Monday, November 1, 2010

The Chateau de Busay Experience

I had the chance to sing in a wedding ceremony last Saturday in Chateau de Busay. It was my first time to actually set foot on the grounds of this famous wedding venue. I’ve heard about it from friends and passed by it a couple of times when I was on my way to Balamban, town known for its famed liempo.


Going to the place was not that easy. A few taxis would dare to get you there only for a fixed rate of 300 pesos. Their common reason is always that they’ll lose on the gas spent in coming back from uphill down to the metropolis with no passengers on board. So, my only option was to ride via motorcycle which will take you up to Chateau de Busay in 15 mins for as low as P40. These motorcycle drivers and their PUVs are hard to miss when you are at JY Square in Lahug. They are lined up on the street side eager to pick up passengers whose fare becomes an additional earning for the day.

As you ascend uphill, the cold mountain breeze becomes apparent, the tall city buildings become smaller, and the wide expanse of Cebu becomes more picturesque. Mind you, air pollution is less atop. These luxuries are what Chateau de Busay offers on top of the usual wedding venue amenities offered in other places.

As the day grew dim, the city lights became clearer. They look like plenteous stars lighting the lowland. Paul Keiner must have envisioned the same sweet, tranquil scenery way back in 1968 when he built the place. The same builder is responsible for the creation of Cebu’s Mactan International Airport and other famous Philippine landmarks. He and his family lived there until they decided to sell it to a Swiss cheese maker and gourmand, Roland Werro in 1983 (read more of its history in Chateau de Busay’s website). Owned by a food lover, that explains why its restaurant serves excellent meals.

To this day, Chateau de Busay remains a convenient escape from the hassles of the busy metropolis. It continues to open business for casual diners and hold party and wedding events at easy-to-pay packages. For more information about its offerings, visit their website:

Lower Busay Hills, Nivel Hills, Lahug
Cebu City, 6000 Philippines
Tel. No. (032) 231-2000 

Friday, August 27, 2010

Fixating Fascination: The Jazz'n Bluz Experience

Jazz’n Bluz has always fascinated me everytime I pass by Ayala Access Road going to my former workplace. I worked in the evening then, so all I saw lighting the thoroughfare were street lamps and those coming from the buildings and establishments lined up next to each other. Jazz’n Bluz’s wall sign was always bright and colorful. I knew then that I’ll get in that music bar one day. Despite the intense longing, however, either I didn’t have the time or I didn’t have enough audacity to get in there by myself.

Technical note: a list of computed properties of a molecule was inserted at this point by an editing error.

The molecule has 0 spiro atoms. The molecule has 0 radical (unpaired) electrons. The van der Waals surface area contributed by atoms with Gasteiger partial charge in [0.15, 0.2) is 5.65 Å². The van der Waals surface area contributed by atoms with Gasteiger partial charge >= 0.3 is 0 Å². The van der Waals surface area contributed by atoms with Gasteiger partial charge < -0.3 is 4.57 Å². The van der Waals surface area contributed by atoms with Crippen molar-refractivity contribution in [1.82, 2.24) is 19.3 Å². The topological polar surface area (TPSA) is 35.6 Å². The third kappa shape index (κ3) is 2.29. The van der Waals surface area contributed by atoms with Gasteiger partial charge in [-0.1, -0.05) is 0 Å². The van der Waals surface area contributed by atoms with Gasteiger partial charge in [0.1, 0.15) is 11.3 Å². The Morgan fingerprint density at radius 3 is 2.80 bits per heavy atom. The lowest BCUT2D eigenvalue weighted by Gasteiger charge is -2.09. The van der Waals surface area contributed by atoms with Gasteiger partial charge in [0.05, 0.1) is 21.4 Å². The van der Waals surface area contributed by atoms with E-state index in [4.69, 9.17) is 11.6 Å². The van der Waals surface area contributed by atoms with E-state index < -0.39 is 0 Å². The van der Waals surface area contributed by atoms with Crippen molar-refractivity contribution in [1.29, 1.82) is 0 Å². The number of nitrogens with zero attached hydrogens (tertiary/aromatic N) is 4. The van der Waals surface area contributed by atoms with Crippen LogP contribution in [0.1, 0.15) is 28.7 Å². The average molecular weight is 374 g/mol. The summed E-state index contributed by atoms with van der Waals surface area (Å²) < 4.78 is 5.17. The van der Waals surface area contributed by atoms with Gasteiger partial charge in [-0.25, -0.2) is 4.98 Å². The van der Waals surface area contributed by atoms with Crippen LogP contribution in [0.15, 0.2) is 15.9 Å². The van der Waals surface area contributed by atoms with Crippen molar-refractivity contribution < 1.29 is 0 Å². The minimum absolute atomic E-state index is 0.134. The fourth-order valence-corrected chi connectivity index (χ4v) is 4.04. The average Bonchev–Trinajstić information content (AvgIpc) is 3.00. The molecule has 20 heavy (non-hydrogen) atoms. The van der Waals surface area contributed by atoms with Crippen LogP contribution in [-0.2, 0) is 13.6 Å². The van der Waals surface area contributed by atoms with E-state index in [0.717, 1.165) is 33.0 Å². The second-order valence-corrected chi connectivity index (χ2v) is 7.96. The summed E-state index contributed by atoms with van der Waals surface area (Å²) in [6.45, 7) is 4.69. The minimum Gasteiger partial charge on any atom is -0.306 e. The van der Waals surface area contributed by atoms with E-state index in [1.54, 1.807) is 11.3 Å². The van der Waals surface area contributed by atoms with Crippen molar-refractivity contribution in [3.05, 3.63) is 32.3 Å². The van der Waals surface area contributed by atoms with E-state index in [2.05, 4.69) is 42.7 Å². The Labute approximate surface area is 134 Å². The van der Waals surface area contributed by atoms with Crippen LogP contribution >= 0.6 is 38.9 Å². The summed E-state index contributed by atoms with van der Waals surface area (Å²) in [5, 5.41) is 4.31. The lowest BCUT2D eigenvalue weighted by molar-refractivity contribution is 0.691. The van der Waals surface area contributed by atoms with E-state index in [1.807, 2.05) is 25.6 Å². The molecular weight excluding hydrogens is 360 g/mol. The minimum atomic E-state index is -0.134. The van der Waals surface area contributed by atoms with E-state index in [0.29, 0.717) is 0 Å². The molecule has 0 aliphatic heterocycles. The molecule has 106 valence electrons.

I let that go until opportunity opened itself. Just yesterday, my present company concluded Fiscal Year 2010 inside Jazz’n Bluz. We had to wear our 60’s outfit and everyone was up for it. The ambiance inside the bar was just as I thought it would be – dimly lit with colorful lights, a drinking bar, a stage, and a set of musical instruments. It was the kind of place where you can chill out either by yourself or with a group of friends. The show spotlights the band and its music and nothing more. But of course, since it was a company celebration we had to steal a little of the limelight by holding our short progam and presentations. The rest of the night was spent partying and grooving in the music performed by two of their excellent live bands.

I have to say that the experience was great. One of my confreres confessed that what stood out best is the atmosphere in the venue which dispelled her discomfort and encouraged letting loose of one’s’ reservations. To me, it was more than just about the party. It was the satisfaction brought by the quiet fulfillment of an old fascination.

Jazz’n Bluz is open to holding special occasions and parties. They serve good food and prides Itself to be the town’s maker of the best ceviches (an English term for “kinilaw”), baked scallops, and tiramisu. Not much has been said about the owner but it could be Yuko Ishikawa, whose visibility commands the place. For more information, you may visit their website: .

27F Cabahug Street,Ayala
Access Road,Mabolo Cebu City
TEL : (6332)232-2698
FAX : (6332)231-4373

Sunday, August 22, 2010